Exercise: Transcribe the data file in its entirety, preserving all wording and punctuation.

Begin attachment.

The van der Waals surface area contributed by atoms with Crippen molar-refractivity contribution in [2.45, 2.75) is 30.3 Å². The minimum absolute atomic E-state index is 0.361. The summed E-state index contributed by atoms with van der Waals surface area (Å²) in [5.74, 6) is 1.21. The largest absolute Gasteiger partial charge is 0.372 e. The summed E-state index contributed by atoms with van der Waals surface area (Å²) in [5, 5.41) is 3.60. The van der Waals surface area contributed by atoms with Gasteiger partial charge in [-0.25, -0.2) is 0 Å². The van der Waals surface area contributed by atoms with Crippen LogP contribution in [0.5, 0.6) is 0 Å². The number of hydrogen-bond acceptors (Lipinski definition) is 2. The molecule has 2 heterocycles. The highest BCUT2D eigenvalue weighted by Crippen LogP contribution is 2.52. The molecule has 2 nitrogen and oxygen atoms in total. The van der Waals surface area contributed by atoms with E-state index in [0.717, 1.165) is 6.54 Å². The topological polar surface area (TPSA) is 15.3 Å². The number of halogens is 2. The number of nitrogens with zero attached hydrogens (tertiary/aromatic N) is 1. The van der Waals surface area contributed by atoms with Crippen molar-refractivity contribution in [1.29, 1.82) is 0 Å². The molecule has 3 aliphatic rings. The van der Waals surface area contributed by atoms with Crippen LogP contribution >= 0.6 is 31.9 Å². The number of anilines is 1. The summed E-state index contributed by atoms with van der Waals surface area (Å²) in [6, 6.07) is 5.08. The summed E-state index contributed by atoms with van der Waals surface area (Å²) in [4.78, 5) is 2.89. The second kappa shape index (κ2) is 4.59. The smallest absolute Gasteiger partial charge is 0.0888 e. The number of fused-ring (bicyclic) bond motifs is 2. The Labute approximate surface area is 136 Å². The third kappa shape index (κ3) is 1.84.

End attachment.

The van der Waals surface area contributed by atoms with Crippen molar-refractivity contribution in [2.45, 2.75) is 30.3 Å². The minimum absolute atomic E-state index is 0.361. The summed E-state index contributed by atoms with van der Waals surface area (Å²) in [5.74, 6) is 1.21. The largest absolute Gasteiger partial charge is 0.372 e. The summed E-state index contributed by atoms with van der Waals surface area (Å²) in [5, 5.41) is 3.60. The van der Waals surface area contributed by atoms with Gasteiger partial charge in [-0.25, -0.2) is 0 Å². The van der Waals surface area contributed by atoms with Crippen LogP contribution in [0.5, 0.6) is 0 Å². The number of hydrogen-bond acceptors (Lipinski definition) is 2. The molecule has 2 heterocycles. The highest BCUT2D eigenvalue weighted by Crippen LogP contribution is 2.52. The molecule has 2 nitrogen and oxygen atoms in total. The van der Waals surface area contributed by atoms with E-state index in [0.717, 1.165) is 6.54 Å². The topological polar surface area (TPSA) is 15.3 Å². The number of halogens is 2. The number of nitrogens with zero attached hydrogens (tertiary/aromatic N) is 1. The van der Waals surface area contributed by atoms with Crippen molar-refractivity contribution in [1.29, 1.82) is 0 Å². The molecule has 3 aliphatic rings. The van der Waals surface area contributed by atoms with Crippen LogP contribution >= 0.6 is 31.9 Å². The number of anilines is 1. The summed E-state index contributed by atoms with van der Waals surface area (Å²) in [6, 6.07) is 5.08. The summed E-state index contributed by atoms with van der Waals surface area (Å²) in [4.78, 5) is 2.89. The second kappa shape index (κ2) is 4.59. The smallest absolute Gasteiger partial charge is 0.0888 e. The number of fused-ring (bicyclic) bond motifs is 2. The Labute approximate surface area is 136 Å². The third kappa shape index (κ3) is 1.84.